Banding (pattern noise in deep shadows) is a mildly contentious issue for Nikon D7100 users. For the most part, it's only visible... and faintly so... in deep shadows, but it does becomes apparent if files are aggressively manipulated in post processing. Exposed properly, the D7100 produces clean image files that clearly have more detail than the D7000, but those files aren't as malleable as those from the older camera. The Pentax K-3 is an interesting alternative to the D7100 in that it closely matches the Nikon in terms of sensor specs, but is apparently a Sony design rather than a Toshiba design. This has given reason for some people to take a second look at the K-3, especially those looking for more post-processing wiggle room. The following is a quick visual comparison of the read/dark current noise of the Canon 70D, Nikon D7100 and Pentax K-3.
Dec 3, 2013 Update: Now includes the Nikon D5300.
These samples are out of camera JPEG crops from the three different cameras, exposed at ISO 12,800 at 1/125s with the lens cap on in order to capture the appearance of the read and dark current noise, which originate from the sensor itself, and to eliminate the appearance of shot noise, which is a "statistical" function of the amount of light hitting the sensor. Because these are JPEG's, this isn't meant to be a definitive analysis of these three cameras, but rather, something of a starting point in exploring the overall behaviour of their sensors.
The odd man out in this example is the Canon, which uses an off-sensor analogue to digital (ADC) converter design. This has benefits for video and astrophotography, but does make for higher levels of low ISO image noise and reduced low ISO dynamic range. Out of all three cameras, the Canon has the "purest" black when taken out of the camera under these circumstances.
|Canon EOS 70: ISO 12800, 1/125s|
|Canon 70D: +5 EV|
Certainly, there is a large amount of grain in the 70D, but texture of the noise looks natural without being blotchy... and again, rather film-like in appearance.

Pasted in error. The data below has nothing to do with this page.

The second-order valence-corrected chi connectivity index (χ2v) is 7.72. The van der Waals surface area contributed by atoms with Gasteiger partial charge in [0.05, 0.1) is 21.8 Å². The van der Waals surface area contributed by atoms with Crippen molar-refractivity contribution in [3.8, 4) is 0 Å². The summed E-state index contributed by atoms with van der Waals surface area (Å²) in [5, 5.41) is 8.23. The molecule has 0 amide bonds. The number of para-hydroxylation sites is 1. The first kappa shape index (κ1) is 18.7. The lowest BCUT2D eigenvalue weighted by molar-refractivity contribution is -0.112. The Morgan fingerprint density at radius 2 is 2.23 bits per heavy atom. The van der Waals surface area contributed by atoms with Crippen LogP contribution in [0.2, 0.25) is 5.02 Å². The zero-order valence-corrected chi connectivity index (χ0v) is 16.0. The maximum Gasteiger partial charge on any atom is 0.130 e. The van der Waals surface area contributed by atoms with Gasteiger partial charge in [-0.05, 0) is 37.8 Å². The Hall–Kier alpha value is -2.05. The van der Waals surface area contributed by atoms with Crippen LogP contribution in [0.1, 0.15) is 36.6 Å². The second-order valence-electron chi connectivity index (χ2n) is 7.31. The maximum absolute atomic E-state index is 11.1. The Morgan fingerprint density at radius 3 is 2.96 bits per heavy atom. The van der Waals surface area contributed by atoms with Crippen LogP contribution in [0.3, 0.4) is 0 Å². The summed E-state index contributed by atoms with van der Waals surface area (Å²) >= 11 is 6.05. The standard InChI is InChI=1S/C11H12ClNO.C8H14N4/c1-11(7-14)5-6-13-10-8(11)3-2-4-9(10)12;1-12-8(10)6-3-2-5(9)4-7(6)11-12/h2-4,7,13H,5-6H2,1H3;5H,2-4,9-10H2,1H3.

Unlike the 70D, the D7100 isn't produce as pure a "black" as the Canon despite being exposure in complete darkness. There's a bit of a magenta cast, and the begins of banding can be made out. it's not quite full-on banding under these circumstances, but there is a regularity to the noise that causes the eye to perceive straight lines out of the randomness.
|Nikon D7100: ISO 12800, 1/125s|
|Nikon D7100: +5 EV|
Pushed further, the pattern noise becomes more apparent, and the horizontal bands in the pattern noise are visually unavoidable. Since this is the equivalent of a theoretical "Hi.6" setting on the Nikon, this amount of exposure pushing would not be practiced in any real-world shooting. When shooting at ISO 12,800, the image noise from the D7100 looks like this:
Compared to the 70D, the noise from the Nikon at this level has a tighter grain, but a somewhat "harder" and more synthetic quality to it. The image is not directly comparable to the one above (one is in-focus, the other is out), however, the qualitative difference in appearance is visible in the broad areas of the pictures.
Strange as it may seem, the Nikon D5300 does not produce the same pattern in noise grain as the D7100. The pattern noise is not quite as orderly, and is a bit more random. The overall "flow" of the grain seems to take up a wider area of image than the tightly knit grain in the D7100. In real-world shooting, this is suggestive of less banding in the deep shadows. This also seems to suggest that the D5300 may in fact have struck a better balance between rending fine detail and file malleability than the D7100.
|Nikon D5300: ISO 12800, 1/125s|
|Nikon D5300: +5 EV|
What's strange is that Nikon has now produced four different 24mp APS-C sensor cameras, the D3200, the D5200, the D7100, and now the D5300.... and in that time they have used three different families of sensors (respectively, Nikon design, Toshiba, and Sony.)
The Pentax produces a black that is somewhere between the Canon and Nikon when exposed in complete darkness. There is a speckling pattern that neither camera exhibits.
|Pentax K-3: ISO 12800, 1/125s|
|Pentax K-3: +5 EV|
When pushed, the K-3 sensor shows a mottled texture that is closer to the Canon 70D than it is with the D7100. This is visual confirmation that the D7100 and the K-3 are using different sensors (in-camera JPEG processing won't change the pattern of the noise in this way.) When you view a real life image exposed at ISO 12,800, you can expect similar results to:
Again, the noise has a mottled pattern that is something of a hybrid of the texture of the Canon and the Nikon.
For most people, these differences will be academic, as the three cameras are competent and competitive when used at reasonable ISO levels with appropriate amounts of image processing. Even at the extremes, image noise isn't just a matter of quantity, but also of quality... and thus something that is subject to personal taste. However, the differences in features set and handling are more important than overall image quality when choosing between these three cameras, as they are quite distinct in terms of their "personality" and feature set.